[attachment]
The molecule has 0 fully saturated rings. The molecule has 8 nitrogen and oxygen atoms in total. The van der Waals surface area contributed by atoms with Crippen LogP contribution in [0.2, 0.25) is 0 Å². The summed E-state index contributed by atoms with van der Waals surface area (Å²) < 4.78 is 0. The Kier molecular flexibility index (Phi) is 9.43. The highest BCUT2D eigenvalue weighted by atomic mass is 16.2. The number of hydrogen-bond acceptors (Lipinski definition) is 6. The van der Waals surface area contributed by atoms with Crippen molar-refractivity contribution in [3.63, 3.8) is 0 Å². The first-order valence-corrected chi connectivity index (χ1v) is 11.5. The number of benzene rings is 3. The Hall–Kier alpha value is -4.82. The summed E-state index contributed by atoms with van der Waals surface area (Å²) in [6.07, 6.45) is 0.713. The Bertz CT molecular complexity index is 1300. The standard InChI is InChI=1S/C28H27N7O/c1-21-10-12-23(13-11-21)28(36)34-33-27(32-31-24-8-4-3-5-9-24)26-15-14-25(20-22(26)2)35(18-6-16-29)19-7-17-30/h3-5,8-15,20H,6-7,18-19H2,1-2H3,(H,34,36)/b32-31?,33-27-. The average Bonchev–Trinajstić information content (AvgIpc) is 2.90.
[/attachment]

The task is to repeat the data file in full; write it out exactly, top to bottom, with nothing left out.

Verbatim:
The molecule has 0 fully saturated rings. The molecule has 8 nitrogen and oxygen atoms in total. The van der Waals surface area contributed by atoms with Crippen LogP contribution in [0.2, 0.25) is 0 Å². The summed E-state index contributed by atoms with van der Waals surface area (Å²) < 4.78 is 0. The Kier molecular flexibility index (Phi) is 9.43. The highest BCUT2D eigenvalue weighted by atomic mass is 16.2. The number of hydrogen-bond acceptors (Lipinski definition) is 6. The van der Waals surface area contributed by atoms with Crippen molar-refractivity contribution in [3.63, 3.8) is 0 Å². The first-order valence-corrected chi connectivity index (χ1v) is 11.5. The number of benzene rings is 3. The Hall–Kier alpha value is -4.82. The summed E-state index contributed by atoms with van der Waals surface area (Å²) in [6.07, 6.45) is 0.713. The Bertz CT molecular complexity index is 1300. The standard InChI is InChI=1S/C28H27N7O/c1-21-10-12-23(13-11-21)28(36)34-33-27(32-31-24-8-4-3-5-9-24)26-15-14-25(20-22(26)2)35(18-6-16-29)19-7-17-30/h3-5,8-15,20H,6-7,18-19H2,1-2H3,(H,34,36)/b32-31?,33-27-. The average Bonchev–Trinajstić information content (AvgIpc) is 2.90.